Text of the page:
1. Critical Mass
The first of these is the concept of critical mass. This is the argument that due to their otherwise token status, women can most likely make a meaningful contribution to boards when they represent a critical mass. The thinking being that once women represent 3 out of a 10-person board, later operationalised as 30%, they can shape the board process, bring different perspectives and raise issues relevant to multiple stakeholders. For example, the 30% Club works globally to encourage firms to reach the 30% mass target without waiting for legislation to enforce this.
Despite the obvious appeal of a simple numerical target, there are still problems with this approach. The interchangeable use of ‘30% and three women’ has resulted in some boards claiming that they have reached critical mass when in fact they have only two women. For example, a board comprising seven directors can argue that they have reached critical mass with the appointment of two women, since 30% would mean 2.1 women, a target that is impossible to achieve. In this example, two women are likely to suffer from an out-group bias and have fewer opportunities to shape board processes.
It means that firms can separate the policy of critical mass but remain compliant in practice, but certainly not in spirit. Some countries have sought to address this problem. Norway for example specifies exactly how many of each gender must be represented on different board sizes.
A deeper issue has emerged as the debate on board diversity has broadened to include other forms in particular ethnic diversity (the only other demographic characteristic to be associated with a target in the UK). In the UK, the Parker Review stipulated that by 2021, there should be at least one ethnic minority represented across all UK FTSE boards, a target that was largely met. However, implied in this target is not only an acceptance of a tokenistic approach to ethnic diversity but an institutional framework for legitimising it. According to the most recent estimate from the Office of National Statistics, 15.2% of the UK population identifies as non- white. Across a board of seven, one ethnic minority director represents just over 14% of the board, approximately the same proportion found in the population of the UK. This then begs the question, should corporate board practice be informed by representation or integration? From a representation perspective, one ethnic minority across UK boards would fulfil the criteria, but 30% for women would not, since women represent approximately 50% of the population and 48% of the working population.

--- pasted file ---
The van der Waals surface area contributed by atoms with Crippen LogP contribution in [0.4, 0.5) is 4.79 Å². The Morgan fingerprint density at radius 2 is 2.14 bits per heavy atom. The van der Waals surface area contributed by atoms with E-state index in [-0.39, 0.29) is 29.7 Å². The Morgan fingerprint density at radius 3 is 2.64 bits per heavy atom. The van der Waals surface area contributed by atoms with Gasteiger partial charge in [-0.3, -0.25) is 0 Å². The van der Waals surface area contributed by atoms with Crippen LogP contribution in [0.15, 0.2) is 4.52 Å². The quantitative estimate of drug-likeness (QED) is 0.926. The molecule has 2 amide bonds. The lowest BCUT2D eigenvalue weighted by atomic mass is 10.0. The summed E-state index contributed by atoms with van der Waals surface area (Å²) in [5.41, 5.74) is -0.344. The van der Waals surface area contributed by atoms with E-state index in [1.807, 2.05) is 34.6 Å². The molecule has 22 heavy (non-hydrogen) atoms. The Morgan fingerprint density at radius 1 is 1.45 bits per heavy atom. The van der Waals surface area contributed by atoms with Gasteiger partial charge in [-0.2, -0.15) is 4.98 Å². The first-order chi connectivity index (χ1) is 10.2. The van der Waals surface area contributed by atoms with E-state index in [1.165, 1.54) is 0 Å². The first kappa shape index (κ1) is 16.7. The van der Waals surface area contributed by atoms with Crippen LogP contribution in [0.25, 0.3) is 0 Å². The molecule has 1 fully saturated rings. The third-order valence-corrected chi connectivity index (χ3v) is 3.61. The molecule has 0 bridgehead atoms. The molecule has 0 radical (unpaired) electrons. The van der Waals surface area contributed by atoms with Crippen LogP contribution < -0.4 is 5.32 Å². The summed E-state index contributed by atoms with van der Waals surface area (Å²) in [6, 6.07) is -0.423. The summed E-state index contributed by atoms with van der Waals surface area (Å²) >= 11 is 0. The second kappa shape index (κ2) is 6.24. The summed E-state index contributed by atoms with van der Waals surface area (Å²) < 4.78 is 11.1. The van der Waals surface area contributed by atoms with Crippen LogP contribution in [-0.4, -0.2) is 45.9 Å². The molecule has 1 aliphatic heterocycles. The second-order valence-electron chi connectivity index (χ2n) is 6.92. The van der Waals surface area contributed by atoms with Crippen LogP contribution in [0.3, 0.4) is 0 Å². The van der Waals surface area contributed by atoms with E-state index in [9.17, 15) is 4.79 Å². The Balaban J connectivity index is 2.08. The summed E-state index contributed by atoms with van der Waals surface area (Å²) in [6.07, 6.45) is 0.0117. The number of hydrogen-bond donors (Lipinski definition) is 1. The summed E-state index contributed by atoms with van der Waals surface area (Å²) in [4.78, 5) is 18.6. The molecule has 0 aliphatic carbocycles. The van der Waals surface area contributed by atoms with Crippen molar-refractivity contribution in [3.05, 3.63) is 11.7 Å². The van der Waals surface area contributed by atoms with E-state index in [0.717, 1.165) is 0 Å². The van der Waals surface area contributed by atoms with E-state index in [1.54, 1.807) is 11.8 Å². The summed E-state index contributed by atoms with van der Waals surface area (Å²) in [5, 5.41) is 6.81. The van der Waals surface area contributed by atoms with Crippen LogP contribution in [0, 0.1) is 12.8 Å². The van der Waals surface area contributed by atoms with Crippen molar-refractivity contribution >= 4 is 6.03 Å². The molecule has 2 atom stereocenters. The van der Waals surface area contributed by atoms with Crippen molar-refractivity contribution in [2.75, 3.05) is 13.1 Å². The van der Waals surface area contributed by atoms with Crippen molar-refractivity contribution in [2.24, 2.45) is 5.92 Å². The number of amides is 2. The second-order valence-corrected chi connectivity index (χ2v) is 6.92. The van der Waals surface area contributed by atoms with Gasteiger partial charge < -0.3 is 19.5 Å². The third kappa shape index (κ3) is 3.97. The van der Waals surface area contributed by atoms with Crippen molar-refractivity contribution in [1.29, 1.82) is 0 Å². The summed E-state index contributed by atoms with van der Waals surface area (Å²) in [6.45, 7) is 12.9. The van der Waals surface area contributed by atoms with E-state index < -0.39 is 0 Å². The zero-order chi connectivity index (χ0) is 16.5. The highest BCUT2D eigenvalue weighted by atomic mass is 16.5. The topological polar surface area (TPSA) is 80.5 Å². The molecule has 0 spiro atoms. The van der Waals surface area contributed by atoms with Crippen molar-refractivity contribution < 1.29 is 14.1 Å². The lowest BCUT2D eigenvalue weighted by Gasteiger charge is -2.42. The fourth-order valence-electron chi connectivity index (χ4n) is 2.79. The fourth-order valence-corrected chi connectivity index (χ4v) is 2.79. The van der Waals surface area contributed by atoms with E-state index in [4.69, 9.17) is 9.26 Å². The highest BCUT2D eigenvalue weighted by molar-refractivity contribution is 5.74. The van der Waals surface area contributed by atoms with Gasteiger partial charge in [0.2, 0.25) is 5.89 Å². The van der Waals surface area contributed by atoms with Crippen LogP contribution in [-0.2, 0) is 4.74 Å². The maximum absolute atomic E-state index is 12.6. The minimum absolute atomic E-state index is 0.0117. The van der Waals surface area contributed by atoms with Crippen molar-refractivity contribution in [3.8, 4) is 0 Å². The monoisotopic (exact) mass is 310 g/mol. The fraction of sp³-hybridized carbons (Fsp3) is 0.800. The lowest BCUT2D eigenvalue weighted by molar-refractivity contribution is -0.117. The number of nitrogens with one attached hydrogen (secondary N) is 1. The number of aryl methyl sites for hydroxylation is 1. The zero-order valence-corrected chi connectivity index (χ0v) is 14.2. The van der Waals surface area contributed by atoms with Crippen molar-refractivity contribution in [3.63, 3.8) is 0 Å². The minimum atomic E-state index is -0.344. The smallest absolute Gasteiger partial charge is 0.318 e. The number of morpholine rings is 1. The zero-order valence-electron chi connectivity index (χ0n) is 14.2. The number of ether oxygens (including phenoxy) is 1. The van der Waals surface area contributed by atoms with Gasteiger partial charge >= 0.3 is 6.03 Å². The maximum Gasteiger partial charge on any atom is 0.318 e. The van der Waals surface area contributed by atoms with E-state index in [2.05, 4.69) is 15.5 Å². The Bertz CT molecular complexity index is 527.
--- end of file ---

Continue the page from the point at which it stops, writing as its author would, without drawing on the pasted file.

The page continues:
One idea is that a board needs 30% of ‘difference’ to interrupt the negative dynamics of a more homogenous team. As the board diversity debate expands to encompass aspects beyond demographic characteristics, these issues will be the ones that boards are expected to address. For example, board cognitive diversity is increasingly important. This brings us onto the second challenge.